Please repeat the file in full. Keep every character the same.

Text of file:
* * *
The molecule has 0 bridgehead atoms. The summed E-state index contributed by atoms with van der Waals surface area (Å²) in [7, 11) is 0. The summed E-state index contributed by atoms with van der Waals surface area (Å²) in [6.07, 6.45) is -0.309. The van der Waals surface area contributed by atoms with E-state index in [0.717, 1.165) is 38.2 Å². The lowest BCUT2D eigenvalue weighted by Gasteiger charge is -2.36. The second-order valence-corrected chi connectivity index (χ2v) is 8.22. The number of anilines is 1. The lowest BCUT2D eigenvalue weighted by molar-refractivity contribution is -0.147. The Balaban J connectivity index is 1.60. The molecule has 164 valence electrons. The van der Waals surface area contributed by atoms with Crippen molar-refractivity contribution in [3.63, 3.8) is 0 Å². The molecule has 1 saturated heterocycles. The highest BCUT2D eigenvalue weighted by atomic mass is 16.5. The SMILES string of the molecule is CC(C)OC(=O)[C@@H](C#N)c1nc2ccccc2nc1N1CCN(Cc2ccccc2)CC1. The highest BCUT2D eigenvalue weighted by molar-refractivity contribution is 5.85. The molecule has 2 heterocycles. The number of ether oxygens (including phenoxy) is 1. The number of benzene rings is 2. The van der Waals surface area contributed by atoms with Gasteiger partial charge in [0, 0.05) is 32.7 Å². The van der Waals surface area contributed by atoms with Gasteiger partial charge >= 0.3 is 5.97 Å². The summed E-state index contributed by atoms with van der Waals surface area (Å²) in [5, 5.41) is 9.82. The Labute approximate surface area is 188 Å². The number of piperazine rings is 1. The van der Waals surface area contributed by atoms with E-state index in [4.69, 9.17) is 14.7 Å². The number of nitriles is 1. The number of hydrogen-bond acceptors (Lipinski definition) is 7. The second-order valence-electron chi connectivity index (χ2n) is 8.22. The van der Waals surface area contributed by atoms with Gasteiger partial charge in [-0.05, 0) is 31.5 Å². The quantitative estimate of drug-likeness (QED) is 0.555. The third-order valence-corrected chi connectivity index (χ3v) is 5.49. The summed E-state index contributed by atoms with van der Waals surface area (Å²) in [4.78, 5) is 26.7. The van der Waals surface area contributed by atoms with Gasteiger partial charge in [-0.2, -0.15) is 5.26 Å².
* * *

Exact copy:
The molecule has 0 bridgehead atoms. The summed E-state index contributed by atoms with van der Waals surface area (Å²) in [7, 11) is 0. The summed E-state index contributed by atoms with van der Waals surface area (Å²) in [6.07, 6.45) is -0.309. The van der Waals surface area contributed by atoms with E-state index in [0.717, 1.165) is 38.2 Å². The lowest BCUT2D eigenvalue weighted by Gasteiger charge is -2.36. The second-order valence-corrected chi connectivity index (χ2v) is 8.22. The number of anilines is 1. The lowest BCUT2D eigenvalue weighted by molar-refractivity contribution is -0.147. The Balaban J connectivity index is 1.60. The molecule has 164 valence electrons. The van der Waals surface area contributed by atoms with Crippen molar-refractivity contribution in [3.63, 3.8) is 0 Å². The molecule has 1 saturated heterocycles. The highest BCUT2D eigenvalue weighted by atomic mass is 16.5. The SMILES string of the molecule is CC(C)OC(=O)[C@@H](C#N)c1nc2ccccc2nc1N1CCN(Cc2ccccc2)CC1. The highest BCUT2D eigenvalue weighted by molar-refractivity contribution is 5.85. The molecule has 2 heterocycles. The number of ether oxygens (including phenoxy) is 1. The number of benzene rings is 2. The van der Waals surface area contributed by atoms with Gasteiger partial charge in [0, 0.05) is 32.7 Å². The van der Waals surface area contributed by atoms with Gasteiger partial charge >= 0.3 is 5.97 Å². The summed E-state index contributed by atoms with van der Waals surface area (Å²) in [5, 5.41) is 9.82. The Labute approximate surface area is 188 Å². The number of piperazine rings is 1. The van der Waals surface area contributed by atoms with E-state index in [4.69, 9.17) is 14.7 Å². The number of nitriles is 1. The number of hydrogen-bond acceptors (Lipinski definition) is 7. The second-order valence-electron chi connectivity index (χ2n) is 8.22. The van der Waals surface area contributed by atoms with Gasteiger partial charge in [-0.05, 0) is 31.5 Å². The quantitative estimate of drug-likeness (QED) is 0.555. The third-order valence-corrected chi connectivity index (χ3v) is 5.49. The summed E-state index contributed by atoms with van der Waals surface area (Å²) in [4.78, 5) is 26.7. The van der Waals surface area contributed by atoms with Gasteiger partial charge in [-0.2, -0.15) is 5.26 Å².